Randall Lolley and I are at the front waiting to extend the right hand of enlightened Fellowship to Gene and all who will read more and pontificate less
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Re: A Woman in a SBC Church Pulpit Draws Interest

Postby Ed Pettibone » Mon Apr 30, 2012 3:18 pm

Sandy notes in the discussion at hand "A pastor search is not easy, and situations like this sometimes seem like a shortcut to an easy solution. But problems can't always be foreseen, and it looks like some families have already left the church because of this decision.

Ed: Sandy a pastor friend who is male, and a bit to my right, calls folk leaving over such issues "Blessed Subtraction"
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Re: A Woman in a SBC Church Pulpit Draws Interest

Postby Gene Scarborough » Mon Apr 30, 2012 3:54 pm

Stephen----If I was enlightened as much as you, then you would have to respect me, brother :lol:
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Re: A Woman in a SBC Church Pulpit Draws Interest

Postby Sandy » Mon Apr 30, 2012 7:16 pm

Gene Scarborough wrote:Why should it be divisive when Jesus clearly respected women and allowed them into his inner circle of followers? :?


Which women were in his "inner circle" of followers? He was close friends with Mary and Martha, no others are even named, but they were not in his "inner circle" of either the twelve, or of Peter, James and John, whom are mentioned more frequently than others, and who he asked to accompany him to the transfiguration, and to be nearby when he prayed in the garden.

If the only things that really matter in Bible interpretation are the things Jesus said and did, and you can discount everything else in the New Testament, you've got a real problem here, promoting women as pastors, since Jesus didn't choose any women at all as either one of his twelve disciples, or one of the apostles. What Jesus said and did seems to be your final say on homosexuality, Gene. So be consistent on this issue as well.
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Re: A Woman in a SBC Church Pulpit Draws Interest

Postby Gene Scarborough » Tue May 01, 2012 7:06 am

All the NT writers were men---so why should they make it a point in their Jewish outlook?

What does it take to admit women were accepted by Jesus than the fact 2 women and 1 man stayed at the cross to the end?

Who discovered the empty tomb?

Why have Gnostic Gospels telling the story from the female perspective been banned?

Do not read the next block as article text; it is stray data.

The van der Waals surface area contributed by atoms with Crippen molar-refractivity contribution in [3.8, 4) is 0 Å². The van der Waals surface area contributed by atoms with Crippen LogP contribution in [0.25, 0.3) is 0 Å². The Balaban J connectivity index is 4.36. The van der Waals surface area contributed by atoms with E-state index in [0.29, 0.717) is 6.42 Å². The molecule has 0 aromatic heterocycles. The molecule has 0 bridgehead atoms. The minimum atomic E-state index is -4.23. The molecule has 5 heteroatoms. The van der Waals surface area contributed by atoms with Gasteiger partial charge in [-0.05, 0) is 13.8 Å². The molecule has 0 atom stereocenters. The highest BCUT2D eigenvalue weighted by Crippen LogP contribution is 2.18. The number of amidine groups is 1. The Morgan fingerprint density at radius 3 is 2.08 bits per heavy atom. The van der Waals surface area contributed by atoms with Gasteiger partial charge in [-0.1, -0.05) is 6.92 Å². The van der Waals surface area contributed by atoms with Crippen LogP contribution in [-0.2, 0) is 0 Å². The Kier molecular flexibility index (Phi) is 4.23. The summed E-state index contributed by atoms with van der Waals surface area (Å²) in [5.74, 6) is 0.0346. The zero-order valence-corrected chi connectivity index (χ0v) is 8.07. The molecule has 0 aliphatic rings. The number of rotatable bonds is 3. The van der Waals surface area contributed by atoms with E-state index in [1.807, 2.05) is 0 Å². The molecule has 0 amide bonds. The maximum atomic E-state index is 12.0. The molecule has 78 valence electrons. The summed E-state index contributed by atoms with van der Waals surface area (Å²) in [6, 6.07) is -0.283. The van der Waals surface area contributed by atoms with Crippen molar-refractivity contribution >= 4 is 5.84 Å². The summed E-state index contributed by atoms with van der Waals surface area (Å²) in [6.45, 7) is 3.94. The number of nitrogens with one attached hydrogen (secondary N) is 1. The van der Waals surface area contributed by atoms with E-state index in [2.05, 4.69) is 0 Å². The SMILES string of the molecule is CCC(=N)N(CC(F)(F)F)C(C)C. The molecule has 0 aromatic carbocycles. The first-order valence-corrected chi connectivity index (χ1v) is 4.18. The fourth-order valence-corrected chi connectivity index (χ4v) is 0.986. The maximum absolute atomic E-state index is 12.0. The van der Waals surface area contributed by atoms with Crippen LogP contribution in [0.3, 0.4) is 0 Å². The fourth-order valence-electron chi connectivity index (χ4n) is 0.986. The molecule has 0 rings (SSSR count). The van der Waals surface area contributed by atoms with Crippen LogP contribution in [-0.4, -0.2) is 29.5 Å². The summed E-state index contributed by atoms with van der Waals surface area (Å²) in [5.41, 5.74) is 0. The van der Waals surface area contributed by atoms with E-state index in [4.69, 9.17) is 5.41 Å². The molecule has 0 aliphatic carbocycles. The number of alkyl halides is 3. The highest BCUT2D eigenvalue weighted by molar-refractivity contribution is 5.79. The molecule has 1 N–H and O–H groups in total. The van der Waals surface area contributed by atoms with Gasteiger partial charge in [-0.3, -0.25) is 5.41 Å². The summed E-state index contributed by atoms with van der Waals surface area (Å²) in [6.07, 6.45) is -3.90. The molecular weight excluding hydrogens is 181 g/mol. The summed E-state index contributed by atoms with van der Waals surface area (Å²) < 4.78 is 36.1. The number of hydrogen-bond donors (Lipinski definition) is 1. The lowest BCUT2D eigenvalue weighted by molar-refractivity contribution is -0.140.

I see a conspiracy you can't deny to put women on the fringe of Judeo-Christian thinking!!!!
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Re: A Woman in a SBC Church Pulpit Draws Interest

Postby Ed Pettibone » Tue May 01, 2012 7:36 am

Ed: Who prepared his body for burial and who where the First to learn of his resurrection. These women where not strangers to our Christ and his followers . And When Jesus and his male followers visited the home of Mary and Martha & their Brother Lazarus, Jesus you may recall defended Mary's siting with he and the others while Martha was busy with the traditional task of women. His acceptance of women was indeed a new thing in their culture and did require time to take hold.

Beside permitting women pastors in the ABC-USA, like the WMU in many SBC churches it is the ABW made up primarily of female laity who have kept many of our churches alive.
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Re: A Woman in a SBC Church Pulpit Draws Interest

Postby Gene Scarborough » Tue May 01, 2012 8:20 am

Ed---thanks for the additional input on women.

Frankly, no church I pastored would have gotten anything really done without the women!

My own mother took up the RA's when no man cared enough to be our leader. She was a graduate of the Carver School of Missions and always active in our churches. My wife was the same "helpmeet." She would do anything to help me and lead GA's and other important things. She plays the piano and would always fill in when needed.

Any Pastor who wants to tangle with the women in his church is a total fool! :wink:
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Re: A Woman in a SBC Church Pulpit Draws Interest

Postby Sandy » Tue May 01, 2012 9:28 am